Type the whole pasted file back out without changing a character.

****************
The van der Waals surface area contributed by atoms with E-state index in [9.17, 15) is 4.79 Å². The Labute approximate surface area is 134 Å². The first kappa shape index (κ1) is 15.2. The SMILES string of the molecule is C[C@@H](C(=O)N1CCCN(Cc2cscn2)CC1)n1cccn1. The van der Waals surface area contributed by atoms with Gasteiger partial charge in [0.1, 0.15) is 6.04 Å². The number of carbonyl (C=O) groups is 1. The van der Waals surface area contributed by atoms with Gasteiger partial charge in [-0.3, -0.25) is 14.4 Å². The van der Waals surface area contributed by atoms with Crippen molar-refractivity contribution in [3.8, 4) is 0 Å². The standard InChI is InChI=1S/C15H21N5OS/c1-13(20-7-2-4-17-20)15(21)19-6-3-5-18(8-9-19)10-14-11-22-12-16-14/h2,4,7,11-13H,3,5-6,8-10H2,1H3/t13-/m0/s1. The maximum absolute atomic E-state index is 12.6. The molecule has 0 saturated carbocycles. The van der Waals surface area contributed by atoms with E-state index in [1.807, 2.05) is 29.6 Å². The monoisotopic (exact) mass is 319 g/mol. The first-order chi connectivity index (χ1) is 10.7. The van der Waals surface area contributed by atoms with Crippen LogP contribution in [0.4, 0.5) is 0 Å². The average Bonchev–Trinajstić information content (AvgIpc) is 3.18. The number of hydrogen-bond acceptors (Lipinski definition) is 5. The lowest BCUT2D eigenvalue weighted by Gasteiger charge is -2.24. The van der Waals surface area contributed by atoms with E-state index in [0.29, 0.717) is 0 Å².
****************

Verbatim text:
The van der Waals surface area contributed by atoms with E-state index in [9.17, 15) is 4.79 Å². The Labute approximate surface area is 134 Å². The first kappa shape index (κ1) is 15.2. The SMILES string of the molecule is C[C@@H](C(=O)N1CCCN(Cc2cscn2)CC1)n1cccn1. The van der Waals surface area contributed by atoms with Gasteiger partial charge in [0.1, 0.15) is 6.04 Å². The number of carbonyl (C=O) groups is 1. The van der Waals surface area contributed by atoms with Gasteiger partial charge in [-0.3, -0.25) is 14.4 Å². The van der Waals surface area contributed by atoms with Crippen molar-refractivity contribution in [3.8, 4) is 0 Å². The standard InChI is InChI=1S/C15H21N5OS/c1-13(20-7-2-4-17-20)15(21)19-6-3-5-18(8-9-19)10-14-11-22-12-16-14/h2,4,7,11-13H,3,5-6,8-10H2,1H3/t13-/m0/s1. The maximum absolute atomic E-state index is 12.6. The molecule has 0 saturated carbocycles. The van der Waals surface area contributed by atoms with E-state index in [1.807, 2.05) is 29.6 Å². The monoisotopic (exact) mass is 319 g/mol. The first-order chi connectivity index (χ1) is 10.7. The van der Waals surface area contributed by atoms with Crippen LogP contribution in [0.4, 0.5) is 0 Å². The average Bonchev–Trinajstić information content (AvgIpc) is 3.18. The number of hydrogen-bond acceptors (Lipinski definition) is 5. The lowest BCUT2D eigenvalue weighted by Gasteiger charge is -2.24. The van der Waals surface area contributed by atoms with E-state index in [0.29, 0.717) is 0 Å².